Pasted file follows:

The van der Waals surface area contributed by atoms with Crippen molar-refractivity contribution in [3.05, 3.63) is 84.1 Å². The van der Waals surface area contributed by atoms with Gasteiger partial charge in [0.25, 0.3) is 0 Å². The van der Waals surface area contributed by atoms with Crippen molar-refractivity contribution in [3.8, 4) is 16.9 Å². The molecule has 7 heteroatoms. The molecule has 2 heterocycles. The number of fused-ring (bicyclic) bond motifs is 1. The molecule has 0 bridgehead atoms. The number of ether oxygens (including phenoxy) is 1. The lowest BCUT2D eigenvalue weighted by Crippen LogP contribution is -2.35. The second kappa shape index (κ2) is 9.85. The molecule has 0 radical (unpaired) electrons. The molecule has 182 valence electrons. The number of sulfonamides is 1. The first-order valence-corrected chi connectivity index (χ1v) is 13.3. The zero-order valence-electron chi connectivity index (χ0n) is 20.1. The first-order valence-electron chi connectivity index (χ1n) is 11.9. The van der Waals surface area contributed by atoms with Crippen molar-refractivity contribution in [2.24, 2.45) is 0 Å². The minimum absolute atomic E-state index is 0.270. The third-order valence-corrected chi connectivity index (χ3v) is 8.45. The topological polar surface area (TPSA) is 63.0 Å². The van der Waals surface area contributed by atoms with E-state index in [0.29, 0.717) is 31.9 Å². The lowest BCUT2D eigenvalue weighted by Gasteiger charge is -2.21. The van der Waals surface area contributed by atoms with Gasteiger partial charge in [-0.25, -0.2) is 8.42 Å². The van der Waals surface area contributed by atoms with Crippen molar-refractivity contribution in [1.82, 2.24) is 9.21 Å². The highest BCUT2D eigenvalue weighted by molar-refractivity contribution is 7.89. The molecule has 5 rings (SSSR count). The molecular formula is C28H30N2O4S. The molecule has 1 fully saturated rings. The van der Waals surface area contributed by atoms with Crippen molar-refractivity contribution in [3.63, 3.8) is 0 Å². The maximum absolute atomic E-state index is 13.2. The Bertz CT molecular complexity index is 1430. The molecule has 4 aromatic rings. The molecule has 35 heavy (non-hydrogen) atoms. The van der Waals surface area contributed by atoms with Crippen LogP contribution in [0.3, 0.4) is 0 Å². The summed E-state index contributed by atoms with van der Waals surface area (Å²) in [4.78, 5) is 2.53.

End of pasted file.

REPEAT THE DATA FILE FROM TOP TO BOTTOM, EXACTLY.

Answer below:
The van der Waals surface area contributed by atoms with Crippen molar-refractivity contribution in [3.05, 3.63) is 84.1 Å². The van der Waals surface area contributed by atoms with Gasteiger partial charge in [0.25, 0.3) is 0 Å². The van der Waals surface area contributed by atoms with Crippen molar-refractivity contribution in [3.8, 4) is 16.9 Å². The molecule has 7 heteroatoms. The molecule has 2 heterocycles. The number of fused-ring (bicyclic) bond motifs is 1. The molecule has 0 bridgehead atoms. The number of ether oxygens (including phenoxy) is 1. The lowest BCUT2D eigenvalue weighted by Crippen LogP contribution is -2.35. The second kappa shape index (κ2) is 9.85. The molecule has 0 radical (unpaired) electrons. The molecule has 182 valence electrons. The number of sulfonamides is 1. The first-order valence-corrected chi connectivity index (χ1v) is 13.3. The zero-order valence-electron chi connectivity index (χ0n) is 20.1. The first-order valence-electron chi connectivity index (χ1n) is 11.9. The van der Waals surface area contributed by atoms with Crippen molar-refractivity contribution in [2.24, 2.45) is 0 Å². The minimum absolute atomic E-state index is 0.270. The third-order valence-corrected chi connectivity index (χ3v) is 8.45. The topological polar surface area (TPSA) is 63.0 Å². The van der Waals surface area contributed by atoms with E-state index in [0.29, 0.717) is 31.9 Å². The lowest BCUT2D eigenvalue weighted by Gasteiger charge is -2.21. The van der Waals surface area contributed by atoms with Gasteiger partial charge in [-0.25, -0.2) is 8.42 Å². The van der Waals surface area contributed by atoms with Crippen molar-refractivity contribution in [1.82, 2.24) is 9.21 Å². The highest BCUT2D eigenvalue weighted by molar-refractivity contribution is 7.89. The molecule has 5 rings (SSSR count). The molecular formula is C28H30N2O4S. The molecule has 1 fully saturated rings. The van der Waals surface area contributed by atoms with Crippen molar-refractivity contribution in [3.63, 3.8) is 0 Å². The maximum absolute atomic E-state index is 13.2. The Bertz CT molecular complexity index is 1430. The molecule has 4 aromatic rings. The molecule has 35 heavy (non-hydrogen) atoms. The van der Waals surface area contributed by atoms with Crippen LogP contribution in [0.3, 0.4) is 0 Å². The summed E-state index contributed by atoms with van der Waals surface area (Å²) in [4.78, 5) is 2.53.